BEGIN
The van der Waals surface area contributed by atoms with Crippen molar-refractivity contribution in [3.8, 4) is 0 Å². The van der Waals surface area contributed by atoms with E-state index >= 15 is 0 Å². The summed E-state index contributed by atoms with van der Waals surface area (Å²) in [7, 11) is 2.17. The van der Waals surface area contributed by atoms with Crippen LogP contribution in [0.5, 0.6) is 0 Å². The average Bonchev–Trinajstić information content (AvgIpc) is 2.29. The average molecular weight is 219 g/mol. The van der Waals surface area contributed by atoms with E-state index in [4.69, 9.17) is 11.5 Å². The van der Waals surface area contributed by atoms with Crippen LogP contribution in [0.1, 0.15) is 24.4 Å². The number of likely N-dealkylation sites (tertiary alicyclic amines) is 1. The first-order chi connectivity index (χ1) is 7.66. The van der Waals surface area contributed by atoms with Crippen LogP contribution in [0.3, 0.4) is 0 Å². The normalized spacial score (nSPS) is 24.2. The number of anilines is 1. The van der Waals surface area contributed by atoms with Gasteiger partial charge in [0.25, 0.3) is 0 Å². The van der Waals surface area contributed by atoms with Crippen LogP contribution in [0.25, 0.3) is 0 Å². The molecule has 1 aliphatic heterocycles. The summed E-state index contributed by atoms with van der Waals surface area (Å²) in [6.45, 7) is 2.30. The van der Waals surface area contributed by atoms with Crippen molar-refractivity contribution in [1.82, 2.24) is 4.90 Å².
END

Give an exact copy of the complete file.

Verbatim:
The van der Waals surface area contributed by atoms with Crippen molar-refractivity contribution in [3.8, 4) is 0 Å². The van der Waals surface area contributed by atoms with E-state index >= 15 is 0 Å². The summed E-state index contributed by atoms with van der Waals surface area (Å²) in [7, 11) is 2.17. The van der Waals surface area contributed by atoms with Crippen LogP contribution in [0.5, 0.6) is 0 Å². The average Bonchev–Trinajstić information content (AvgIpc) is 2.29. The average molecular weight is 219 g/mol. The van der Waals surface area contributed by atoms with E-state index in [4.69, 9.17) is 11.5 Å². The van der Waals surface area contributed by atoms with Crippen LogP contribution in [0.1, 0.15) is 24.4 Å². The number of likely N-dealkylation sites (tertiary alicyclic amines) is 1. The first-order chi connectivity index (χ1) is 7.66. The van der Waals surface area contributed by atoms with Crippen LogP contribution in [0.3, 0.4) is 0 Å². The normalized spacial score (nSPS) is 24.2. The number of anilines is 1. The van der Waals surface area contributed by atoms with Gasteiger partial charge in [0.25, 0.3) is 0 Å². The van der Waals surface area contributed by atoms with Crippen LogP contribution in [0.25, 0.3) is 0 Å². The molecule has 1 aliphatic heterocycles. The summed E-state index contributed by atoms with van der Waals surface area (Å²) in [6.45, 7) is 2.30. The van der Waals surface area contributed by atoms with Crippen molar-refractivity contribution in [1.82, 2.24) is 4.90 Å².